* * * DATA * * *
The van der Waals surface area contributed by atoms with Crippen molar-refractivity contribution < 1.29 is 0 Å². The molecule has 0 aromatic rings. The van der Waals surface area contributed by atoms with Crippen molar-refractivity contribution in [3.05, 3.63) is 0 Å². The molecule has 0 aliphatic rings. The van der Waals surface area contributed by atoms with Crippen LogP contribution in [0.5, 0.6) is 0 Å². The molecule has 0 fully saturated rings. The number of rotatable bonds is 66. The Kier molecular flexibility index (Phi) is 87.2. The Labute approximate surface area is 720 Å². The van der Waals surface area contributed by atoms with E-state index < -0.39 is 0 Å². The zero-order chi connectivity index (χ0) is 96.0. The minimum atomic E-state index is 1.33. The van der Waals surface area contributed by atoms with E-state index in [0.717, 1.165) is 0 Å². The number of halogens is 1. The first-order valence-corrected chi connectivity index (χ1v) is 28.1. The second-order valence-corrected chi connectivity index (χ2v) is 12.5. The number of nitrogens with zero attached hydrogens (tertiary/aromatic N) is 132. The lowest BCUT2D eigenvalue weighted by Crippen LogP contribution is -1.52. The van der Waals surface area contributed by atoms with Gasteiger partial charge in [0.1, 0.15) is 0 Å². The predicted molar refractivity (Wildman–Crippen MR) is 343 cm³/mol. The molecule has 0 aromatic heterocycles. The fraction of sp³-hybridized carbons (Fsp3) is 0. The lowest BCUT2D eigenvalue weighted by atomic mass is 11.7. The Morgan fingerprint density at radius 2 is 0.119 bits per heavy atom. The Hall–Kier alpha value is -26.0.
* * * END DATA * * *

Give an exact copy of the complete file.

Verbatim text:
The van der Waals surface area contributed by atoms with Crippen molar-refractivity contribution < 1.29 is 0 Å². The molecule has 0 aromatic rings. The van der Waals surface area contributed by atoms with Crippen molar-refractivity contribution in [3.05, 3.63) is 0 Å². The molecule has 0 aliphatic rings. The van der Waals surface area contributed by atoms with Crippen LogP contribution in [0.5, 0.6) is 0 Å². The molecule has 0 fully saturated rings. The number of rotatable bonds is 66. The Kier molecular flexibility index (Phi) is 87.2. The Labute approximate surface area is 720 Å². The van der Waals surface area contributed by atoms with E-state index < -0.39 is 0 Å². The zero-order chi connectivity index (χ0) is 96.0. The minimum atomic E-state index is 1.33. The van der Waals surface area contributed by atoms with E-state index in [0.717, 1.165) is 0 Å². The number of halogens is 1. The first-order valence-corrected chi connectivity index (χ1v) is 28.1. The second-order valence-corrected chi connectivity index (χ2v) is 12.5. The number of nitrogens with zero attached hydrogens (tertiary/aromatic N) is 132. The lowest BCUT2D eigenvalue weighted by Crippen LogP contribution is -1.52. The van der Waals surface area contributed by atoms with Gasteiger partial charge in [0.1, 0.15) is 0 Å². The predicted molar refractivity (Wildman–Crippen MR) is 343 cm³/mol. The molecule has 0 aromatic heterocycles. The fraction of sp³-hybridized carbons (Fsp3) is 0. The lowest BCUT2D eigenvalue weighted by atomic mass is 11.7. The Morgan fingerprint density at radius 2 is 0.119 bits per heavy atom. The Hall–Kier alpha value is -26.0.